By Steve Lichtenstein
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The news that center Brian Boyle, who came back from a diagnosis of chronic myeloid leukemia in training camp, was selected as an injury replacement for Taylor Hall at this weekend’s NHL All-Star Game in Tampa did nothing to brighten the mood in the Devils’ locker room Thursday night.
New Jersey had just been beaten in regulation for a fourth consecutive game — and shut out at home for a second straight contest — courtesy of a 3-0 defeat to Nashville.
Many of the Devils will literally limp into this break. Leg injuries to Cory Schneider and Keith Kinkaid forced New Jersey to dress two goalies on Thursday who never started an NHL game for the first time since 1986, according to the Elias Sports Bureau.
In addition, New Jersey was without top-six wingers Hall (thumb) and Marcus Johansson (concussion), plus third-leading goal scorer Brian Gibbons (hand) against the Central Division-leading Predators.
The Metropolitan Division leader heading into New Year’s Eve, the Devils are now hanging by a thread in a wild card slot with 56 points in 48 games, just four points away from the brutal division’s basement.
Something’s got to give for the Devils to avoid a sixth consecutive season without a playoff berth. I’ll give you three things that must happen in order for them to end the streak, but bear in mind that I do not believe that any of these will happen:
All teams have to work through injuries, or that’s how the saying goes. It just seems like the Devils have been hit harder this season than most. Hall, who I believe is their most valuable player, has now missed five games. The Devils are 1-3-1 in that span. A lot of production was expected from Johansson and Kyle Palmieri, but they have each been out of action 19 times and counting. Johansson is currently out with his second concussion of the season, this one thanks to the elbow of suspended (but unpenalized) Brad Marchand in Boston on Tuesday.
Many of the injuries to forwards over the first 48 games have occurred while blocking opponents’ shots, one of those little things coach John Hynes continues to require of his players.
Hynes told the postgame media crowd on Thursday that injuries can’t be an excuse.
“It’s not about getting people back,” Hynes said. “It’s about the players that are in the lineup. They have to play better than we played tonight. We’re not going to be healthy the whole year.”
That’s standard coach-speak, since skill level obviously matters. Ken Appleby played fairly well in net against Nashville, but no one should expect him to be as good as Schneider. And if Hall is out for an extended period, you can write off the season.
Re-establish their identity
This is something Hynes talks about all the time and something he CAN control, but there seems to be some disconnect about what exactly this team’s identity is.
The Devils roared out to a 9-2 start by playing a speed game. They were hounds in puck retrieval and dynamic in transition.
What happened? Well, I believe the underlying cause for the subsequent 15-14-8 record can be traced to simple subtraction by addition. Boyle and Travis Zajac returned to the lineup. Both veterans are solid in a structured game, but they do not skate particularly fast. So, how can the Devils roll four lines with speed when either Boyle or Zajac is on the ice for half the game?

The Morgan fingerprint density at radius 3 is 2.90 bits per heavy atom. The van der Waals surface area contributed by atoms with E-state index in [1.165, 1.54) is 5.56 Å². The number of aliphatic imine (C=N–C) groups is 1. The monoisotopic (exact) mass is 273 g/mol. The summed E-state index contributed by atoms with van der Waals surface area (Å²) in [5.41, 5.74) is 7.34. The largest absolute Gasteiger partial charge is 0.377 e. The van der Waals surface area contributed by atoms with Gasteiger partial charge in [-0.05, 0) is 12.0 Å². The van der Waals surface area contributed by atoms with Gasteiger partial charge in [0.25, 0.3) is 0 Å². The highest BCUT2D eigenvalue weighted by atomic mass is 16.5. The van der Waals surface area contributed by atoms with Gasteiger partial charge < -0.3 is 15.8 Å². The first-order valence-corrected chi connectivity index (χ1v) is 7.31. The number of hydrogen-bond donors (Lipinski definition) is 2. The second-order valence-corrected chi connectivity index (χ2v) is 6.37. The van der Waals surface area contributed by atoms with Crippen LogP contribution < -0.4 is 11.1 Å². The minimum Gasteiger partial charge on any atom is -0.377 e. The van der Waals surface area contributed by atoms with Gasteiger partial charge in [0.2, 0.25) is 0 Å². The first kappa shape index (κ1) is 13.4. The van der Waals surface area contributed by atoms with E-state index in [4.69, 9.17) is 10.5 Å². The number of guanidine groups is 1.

At least Boyle had a hot stick in December, registering nine points, including five goals, during one six-game stretch. Zajac has been pointless in 26 of his 31 games since coming back from an offseason torn pectoral muscle. That’s the production level one would expect from an old-time goon, not a forward with the team’s second-highest average ice time (17:34).
I can’t see Hynes giving anyone else on the team that much rope. Now consider that on Thursday night Zajac also lost the second-period defensive zone draw cleanly that led to Nashville’s opening goal by P.K. Subban. And consider that late in the third period he had a pass picked off on a Devils’ power play by Subban, who then sprung Viktor Arvidsson for a two-on-one short-handed goal.
The solution, since an outright benching of Zajac seems to be off the table? Play Zajac and Boyle on the same line, maybe alongside a player with bite like Stefan Noesen. That’s your checking line. Then on the rest, go back to the young guns with speed in the middle — Nico Hischier, Pavel Zacha and Blake Coleman.
At least get Zajac off the power play. He’s of no help with zone entries and he’s not a sniper, a net-front presence, or a creative playmaker. Other than that …
Before he was injured, Hall was on the same unit as both Zajac and Boyle. That’s like having Tom Brady play with the scraps that finished the Giants’ season at wide receiver and on the offensive line. Sure, the otherworldly talent comes out every now and then, but it’s mostly a waste of time.
Make a big trade
Devils general manager Ray Shero thought he could cross this one off his checklist after dealing forwards Adam Henrique and Joseph Blandisi to Anaheim for defenseman Sami Vatanen on Nov. 30.
Instead of the big splash Shero hoped, it barely made a ripple on the Devils’ beleaguered blue line. Vatanen has been inconsistent at best since the trade.
New Jersey has the cap space (approximately $7.5 million, according to capfriendly.com) and the assets (past and future draft picks) to really go for it this season, should Shero choose. What would it take, for instance, to pry workhorse Erik Karlsson from penny-pinching Ottawa?
Again, don’t bet on it.
The Devils are more likely to be sellers at the Feb. 26 trade deadline, just like they’ve been in the other two seasons of the Shero/Hynes regime. Which is why I just don’t see a breakthrough this time around.
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